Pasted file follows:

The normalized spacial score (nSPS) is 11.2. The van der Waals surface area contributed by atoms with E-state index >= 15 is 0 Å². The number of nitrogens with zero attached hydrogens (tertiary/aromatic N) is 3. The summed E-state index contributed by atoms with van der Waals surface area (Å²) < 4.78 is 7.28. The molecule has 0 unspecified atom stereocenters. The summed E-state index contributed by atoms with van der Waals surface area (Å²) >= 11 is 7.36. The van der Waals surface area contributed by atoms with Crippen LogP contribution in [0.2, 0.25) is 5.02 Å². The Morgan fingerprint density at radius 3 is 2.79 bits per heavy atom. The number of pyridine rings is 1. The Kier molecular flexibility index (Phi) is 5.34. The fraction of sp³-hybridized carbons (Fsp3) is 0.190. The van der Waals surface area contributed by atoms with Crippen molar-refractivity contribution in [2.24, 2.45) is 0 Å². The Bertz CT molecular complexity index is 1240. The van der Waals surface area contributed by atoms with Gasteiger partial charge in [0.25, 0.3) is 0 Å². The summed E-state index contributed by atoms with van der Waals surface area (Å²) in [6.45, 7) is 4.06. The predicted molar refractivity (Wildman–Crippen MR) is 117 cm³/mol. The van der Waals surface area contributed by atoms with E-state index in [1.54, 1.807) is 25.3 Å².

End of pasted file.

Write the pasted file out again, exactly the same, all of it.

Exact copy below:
The normalized spacial score (nSPS) is 11.2. The van der Waals surface area contributed by atoms with E-state index >= 15 is 0 Å². The number of nitrogens with zero attached hydrogens (tertiary/aromatic N) is 3. The summed E-state index contributed by atoms with van der Waals surface area (Å²) < 4.78 is 7.28. The molecule has 0 unspecified atom stereocenters. The summed E-state index contributed by atoms with van der Waals surface area (Å²) >= 11 is 7.36. The van der Waals surface area contributed by atoms with Crippen LogP contribution in [0.2, 0.25) is 5.02 Å². The Morgan fingerprint density at radius 3 is 2.79 bits per heavy atom. The number of pyridine rings is 1. The Kier molecular flexibility index (Phi) is 5.34. The fraction of sp³-hybridized carbons (Fsp3) is 0.190. The van der Waals surface area contributed by atoms with Crippen molar-refractivity contribution in [2.24, 2.45) is 0 Å². The Bertz CT molecular complexity index is 1240. The van der Waals surface area contributed by atoms with Gasteiger partial charge in [0.25, 0.3) is 0 Å². The summed E-state index contributed by atoms with van der Waals surface area (Å²) in [6.45, 7) is 4.06. The predicted molar refractivity (Wildman–Crippen MR) is 117 cm³/mol. The van der Waals surface area contributed by atoms with E-state index in [1.54, 1.807) is 25.3 Å².